Sisters of Fortune, By Jehanne Wake

Daughters of the revolution
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The Independent Culture

Sex and money are twin forces which drive so much of human endeavour. This was particularly apparent in the cauldron of the Regency period, which brewed the Industrial Revolution. With the splendid Sisters of Fortune, Jehanne Wake draws on unpublished material to describe the Caton sisters' lives. Marianne, Louisa, Emily and Bess cut such a dash through American and English society that the Duke of Wellington went weak at the knees. What's more, they were so alert to a changing world that, true to their grandfather's teaching, they cannily made a solid base from the ever-shifting stock market.

Not only does Wake chronicle their unfazed lives, but she illustrates the propulsions of social history – from the Canadian fur trade to the battle of Waterloo and the growth of the railways. Marianne was born in 1788; the others followed swiftly. The latest of five Maryland generations, they came from Annapolis and its plantations, with slaves an income for their grandfather, Charles Carroll. While remaining true to the Catholicism of his Irish ancestors, he had become a force in the Protestant revolutionary leadership, and a signatory of the Declaration of Independence.

Carroll was hardly delighted when his daughter Mary chose as her husband the handsome and feckless Richard Caton, from a Liverpudlian mercantile family. As Wake puts it, "in the mind of the Chesapeake gentry he was seen as a shadowy figure without family ties – an adventurer, who had seized one of their marital prizes."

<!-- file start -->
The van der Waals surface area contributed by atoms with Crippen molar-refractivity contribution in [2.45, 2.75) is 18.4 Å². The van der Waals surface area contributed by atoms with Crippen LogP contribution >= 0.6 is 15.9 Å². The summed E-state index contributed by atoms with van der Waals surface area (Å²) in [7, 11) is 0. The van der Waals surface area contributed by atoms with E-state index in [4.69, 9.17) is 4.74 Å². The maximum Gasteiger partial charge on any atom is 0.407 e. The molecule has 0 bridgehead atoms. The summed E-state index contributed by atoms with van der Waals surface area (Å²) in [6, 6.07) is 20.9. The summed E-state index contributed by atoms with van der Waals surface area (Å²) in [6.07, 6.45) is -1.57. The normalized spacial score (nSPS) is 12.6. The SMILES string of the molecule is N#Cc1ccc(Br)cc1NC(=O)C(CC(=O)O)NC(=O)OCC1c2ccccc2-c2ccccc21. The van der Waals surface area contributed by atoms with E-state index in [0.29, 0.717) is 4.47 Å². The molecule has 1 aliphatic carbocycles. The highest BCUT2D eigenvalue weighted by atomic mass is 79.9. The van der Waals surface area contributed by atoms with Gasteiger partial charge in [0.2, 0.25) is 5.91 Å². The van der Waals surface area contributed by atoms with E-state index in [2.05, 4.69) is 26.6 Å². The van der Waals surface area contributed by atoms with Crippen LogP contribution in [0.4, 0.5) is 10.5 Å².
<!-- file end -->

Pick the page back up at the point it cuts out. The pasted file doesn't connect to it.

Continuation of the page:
Marianne, Louise and Bess arrived in London in 1816, Emily having married a Scotsman engaged in Canada's beaver trade – which funded her Maryland life. Although Marianne had married into a family with Napoleonic links, her dull husband, Robert Patterson, was to die. In the meantime, Wellington always remained besotted by her.

Wake brilliantly delineates a relationship further complicated by Patterson's death from cholera in 1822. Marianne duly married Wellington's eldest brother, Richard Wellesley. In 1828 another widow, Louisa, went through social vicissitudes in her desire to marry the Marquess of Carmarthen. Even more startling is that Bess, her adept share-dealing incisively described, duly plumped for the sixtysomething Baron Stafford, who had little money and ten children. Jehanne Wake has uncovered, and animated, a whole new lost world.



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